Neuropilin-1 promotes mitochondrial structural repair and functional recovery in rats with cerebral ischemia
Journal of Translational Medicine volume 21, Article number: 297 (2023)
Available literature documents that ischemic stroke can disrupt the morphology and function of mitochondria and that the latter in other disease models can be preserved by neuropilin-1 (NRP-1) via oxidative stress suppression. However, whether NRP-1 can repair mitochondrial structure and promote functional recovery after cerebral ischemia is still unknown. This study tackled this very issue and explored the underlying mechanism.
Adeno-associated viral (AAV)-NRP-1 was stereotaxically inoculated into the cortex and ipsilateral striatum posterior of adult male Sprague-Dawley (SD) rats before a 90-min transient middle cerebral artery occlusion (tMCAO) and subsequent reperfusion. Lentivirus (LV)-NRP-1 was transfected into rat primary cortical neuronal cultures before a 2-h oxygen-glucose deprivation and reoxygenation (OGD/R) injury to neurons. The expression and function of NRP-1 and its specific protective mechanism were investigated by Western Blot, immunofluorescence staining, flow cytometry, magnetic resonance imaging, transmission electron microscopy, etc. The binding was detected by molecular docking and molecular dynamics simulation.
Both in vitro and in vivo models of cerebral ischemia/reperfusion (I/R) injury presented a sharp increase in NRP-1 expression. The expression of AAV-NRP-1 markedly ameliorated the cerebral I/R-induced damage to the motor function and restored the mitochondrial morphology. The expression of LV-NRP-1 alleviated mitochondrial oxidative stress and bioenergetic deficits. AAV-NRP-1 and LV-NRP-1 treatments increased the wingless integration (Wnt)-associated signals and β-catenin nuclear localization. The protective effects of NRP-1 were reversed by the administration of XAV-939.
NRP-1 can produce neuroprotective effects against I/R injury to the brain by activating the Wnt/β-catenin signaling pathway and promoting mitochondrial structural repair and functional recovery, which may serve as a promising candidate target in treating ischemic stroke.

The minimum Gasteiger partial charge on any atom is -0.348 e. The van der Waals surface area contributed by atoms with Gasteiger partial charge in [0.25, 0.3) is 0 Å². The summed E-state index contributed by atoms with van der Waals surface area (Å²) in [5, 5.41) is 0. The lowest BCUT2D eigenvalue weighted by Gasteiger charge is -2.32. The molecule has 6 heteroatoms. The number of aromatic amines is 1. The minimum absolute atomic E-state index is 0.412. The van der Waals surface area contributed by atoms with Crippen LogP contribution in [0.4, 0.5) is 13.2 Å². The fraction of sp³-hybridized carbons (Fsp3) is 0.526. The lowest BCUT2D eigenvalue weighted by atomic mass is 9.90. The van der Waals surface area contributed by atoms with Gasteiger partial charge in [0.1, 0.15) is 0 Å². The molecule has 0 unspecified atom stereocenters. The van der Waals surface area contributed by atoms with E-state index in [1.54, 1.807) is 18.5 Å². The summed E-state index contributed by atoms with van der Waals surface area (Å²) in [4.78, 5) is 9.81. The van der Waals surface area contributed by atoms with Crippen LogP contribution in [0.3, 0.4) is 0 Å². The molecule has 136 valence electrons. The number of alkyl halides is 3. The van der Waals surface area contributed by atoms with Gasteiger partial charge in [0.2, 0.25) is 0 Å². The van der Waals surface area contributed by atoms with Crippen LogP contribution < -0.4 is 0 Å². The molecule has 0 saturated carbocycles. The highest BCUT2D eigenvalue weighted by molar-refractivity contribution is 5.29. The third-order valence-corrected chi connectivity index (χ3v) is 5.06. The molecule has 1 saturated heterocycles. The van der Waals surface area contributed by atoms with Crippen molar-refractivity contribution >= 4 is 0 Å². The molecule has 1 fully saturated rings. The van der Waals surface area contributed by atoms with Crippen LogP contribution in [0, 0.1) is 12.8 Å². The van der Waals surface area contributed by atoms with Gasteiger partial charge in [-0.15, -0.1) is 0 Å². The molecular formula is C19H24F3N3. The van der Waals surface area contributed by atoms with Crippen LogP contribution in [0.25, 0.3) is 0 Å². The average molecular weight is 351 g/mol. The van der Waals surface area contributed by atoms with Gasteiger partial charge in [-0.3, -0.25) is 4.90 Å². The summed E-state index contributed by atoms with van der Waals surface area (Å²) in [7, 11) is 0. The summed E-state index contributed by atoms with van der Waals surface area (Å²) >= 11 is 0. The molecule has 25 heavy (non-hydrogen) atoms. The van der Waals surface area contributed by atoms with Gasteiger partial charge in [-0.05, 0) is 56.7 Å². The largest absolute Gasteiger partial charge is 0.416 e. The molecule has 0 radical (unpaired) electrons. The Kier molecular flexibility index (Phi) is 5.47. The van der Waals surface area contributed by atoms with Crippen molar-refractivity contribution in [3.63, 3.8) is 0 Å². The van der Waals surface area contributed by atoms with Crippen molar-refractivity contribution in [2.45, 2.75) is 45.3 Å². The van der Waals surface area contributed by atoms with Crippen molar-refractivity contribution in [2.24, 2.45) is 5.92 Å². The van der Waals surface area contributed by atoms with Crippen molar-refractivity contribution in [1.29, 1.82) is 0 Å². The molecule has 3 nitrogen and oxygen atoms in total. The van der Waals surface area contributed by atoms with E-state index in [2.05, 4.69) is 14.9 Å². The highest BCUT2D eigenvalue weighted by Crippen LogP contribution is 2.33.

Stroke has been ranked as a primary cause of disability and death in the elderly populace worldwide  and in the early phases of ischemic stroke, severe cell death and mitochondrial dysfunction may result in long-term neurological impairment . As a countermeasure, vascular recanalization is currently the most efficacious treatment for acute ischemic stroke. However, its efficacy can be sufficiently compromised by the narrow window phase and subsequent ischemia and reperfusion (I/R) injury to the penumbra . Therefore, it is of great significance finding an effective target to offset the I/R-induced neuronal damage.
Mitochondria, a powerhouse of the cell, are rich in a large number of enzymes, which not only participate in cellular oxidative phosphorylation and ATP synthesis, but also regulate intracellular calcium ions and reactive oxygen species to maintain cellular homeostasis. Studies have documented the involvement of mitochondria in the neuronal death following ischemic stroke . In early ischemic stroke, mitochondrial structural damage and dysfunction can eventually lead to long-term neurological deficits . During the early stage of cerebral I/R injury, significantly-swollen mitochondria decrease adenosine triphosphate (ATP) and produce excessive reactive oxygen species (ROS) and oxidative stress, finally resulting in cell death . Moreover, excess ROS can open the mitochondrial permeability transition pore (mPTP), which induces the loss of mitochondrial membrane potential (ΔΨm) and the release of pro-apoptotic factors from the mitochondria into the cytoplasm, including apoptosis inducing factor (AIF) and cytochrome c (Cyt c) . The latter in turn activates downstream Caspase-3 to induce cell apoptosis . In addition, mitochondrial respiratory chain dysfunction directly leads to mitochondrial respiratory dysfunction and decreases oxygen consumption rate (OCR) [2, 9]. Therefore, promoting the mitochondrial structural repair and functional recovery is the crucial for the amelioration of the neurological damage after cerebral ischemia.
As a multifunctional, transmembrane, non-tyrosine kinase surface glycoprotein, neuropilin-1 (NRP-1) performs important functions in neural and vascular systems [10, 11]. A previous study has showed that in patients with COVID-19, NRP-1 serum level is associated with brain endothelial dysfunction, oxidative stress and the risk of thrombosis . Another research has found that NRP-1 can exert mitochondrial protection by inhibiting excessive mitochondrial oxidative stress to maintain endothelial cell homeostasis and that it is also involved in maintaining mitochondrial membrane potential to increase cell activity . In addition, NRP-1 can inhibit mitochondrial apoptosis by increasing the expression of the anti-apoptotic protein Bcl-2 and suppressing the transfer of the pro-apoptotic protein Bax from the cytoplasm to the interior of mitochondria . Altogether, these findings evidence a pivotal role of NRP-1 in modulating mitochondrial function. However, it remains obscure whether NRP-1 can promote mitochondrial structural repair and functional recovery after cerebral ischemia and the underlying molecular mechanisms remains unexplored.